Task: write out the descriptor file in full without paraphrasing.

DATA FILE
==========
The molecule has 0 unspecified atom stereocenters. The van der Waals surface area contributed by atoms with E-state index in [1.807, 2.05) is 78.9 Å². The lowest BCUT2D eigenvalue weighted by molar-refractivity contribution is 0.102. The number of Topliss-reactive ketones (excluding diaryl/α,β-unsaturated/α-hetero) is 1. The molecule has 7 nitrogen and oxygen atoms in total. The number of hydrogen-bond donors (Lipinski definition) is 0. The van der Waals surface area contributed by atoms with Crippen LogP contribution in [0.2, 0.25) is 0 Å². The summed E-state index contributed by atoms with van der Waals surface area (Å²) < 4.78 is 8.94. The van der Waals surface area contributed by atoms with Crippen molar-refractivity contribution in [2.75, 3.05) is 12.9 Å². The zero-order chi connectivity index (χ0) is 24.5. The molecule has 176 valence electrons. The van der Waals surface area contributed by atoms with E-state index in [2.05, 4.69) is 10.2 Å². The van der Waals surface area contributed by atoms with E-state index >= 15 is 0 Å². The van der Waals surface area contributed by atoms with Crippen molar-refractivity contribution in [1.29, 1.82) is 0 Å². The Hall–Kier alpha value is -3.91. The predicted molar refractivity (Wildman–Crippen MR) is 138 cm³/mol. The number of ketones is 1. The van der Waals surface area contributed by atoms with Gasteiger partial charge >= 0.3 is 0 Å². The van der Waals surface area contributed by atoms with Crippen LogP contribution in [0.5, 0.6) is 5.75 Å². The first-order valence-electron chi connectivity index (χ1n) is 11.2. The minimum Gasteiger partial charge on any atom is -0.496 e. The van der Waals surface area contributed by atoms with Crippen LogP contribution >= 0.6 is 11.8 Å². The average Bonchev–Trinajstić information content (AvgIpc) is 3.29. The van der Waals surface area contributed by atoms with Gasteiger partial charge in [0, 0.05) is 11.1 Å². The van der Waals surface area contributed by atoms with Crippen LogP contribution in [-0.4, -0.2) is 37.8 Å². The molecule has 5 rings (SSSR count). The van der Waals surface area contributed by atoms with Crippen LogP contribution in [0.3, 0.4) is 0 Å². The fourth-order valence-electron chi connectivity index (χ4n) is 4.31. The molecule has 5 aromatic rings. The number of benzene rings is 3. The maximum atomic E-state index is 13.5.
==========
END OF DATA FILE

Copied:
The molecule has 0 unspecified atom stereocenters. The van der Waals surface area contributed by atoms with E-state index in [1.807, 2.05) is 78.9 Å². The lowest BCUT2D eigenvalue weighted by molar-refractivity contribution is 0.102. The number of Topliss-reactive ketones (excluding diaryl/α,β-unsaturated/α-hetero) is 1. The molecule has 7 nitrogen and oxygen atoms in total. The number of hydrogen-bond donors (Lipinski definition) is 0. The van der Waals surface area contributed by atoms with Crippen LogP contribution in [0.2, 0.25) is 0 Å². The summed E-state index contributed by atoms with van der Waals surface area (Å²) < 4.78 is 8.94. The van der Waals surface area contributed by atoms with Crippen molar-refractivity contribution in [2.75, 3.05) is 12.9 Å². The zero-order chi connectivity index (χ0) is 24.5. The molecule has 176 valence electrons. The van der Waals surface area contributed by atoms with E-state index in [2.05, 4.69) is 10.2 Å². The van der Waals surface area contributed by atoms with E-state index >= 15 is 0 Å². The van der Waals surface area contributed by atoms with Crippen molar-refractivity contribution in [1.29, 1.82) is 0 Å². The Hall–Kier alpha value is -3.91. The predicted molar refractivity (Wildman–Crippen MR) is 138 cm³/mol. The number of ketones is 1. The van der Waals surface area contributed by atoms with Gasteiger partial charge >= 0.3 is 0 Å². The van der Waals surface area contributed by atoms with Crippen LogP contribution in [0.5, 0.6) is 5.75 Å². The first-order valence-electron chi connectivity index (χ1n) is 11.2. The minimum Gasteiger partial charge on any atom is -0.496 e. The van der Waals surface area contributed by atoms with Crippen LogP contribution >= 0.6 is 11.8 Å². The average Bonchev–Trinajstić information content (AvgIpc) is 3.29. The van der Waals surface area contributed by atoms with Gasteiger partial charge in [0, 0.05) is 11.1 Å². The van der Waals surface area contributed by atoms with Crippen LogP contribution in [-0.4, -0.2) is 37.8 Å². The molecule has 5 rings (SSSR count). The van der Waals surface area contributed by atoms with Crippen LogP contribution in [0.3, 0.4) is 0 Å². The fourth-order valence-electron chi connectivity index (χ4n) is 4.31. The molecule has 5 aromatic rings. The number of benzene rings is 3. The maximum atomic E-state index is 13.5.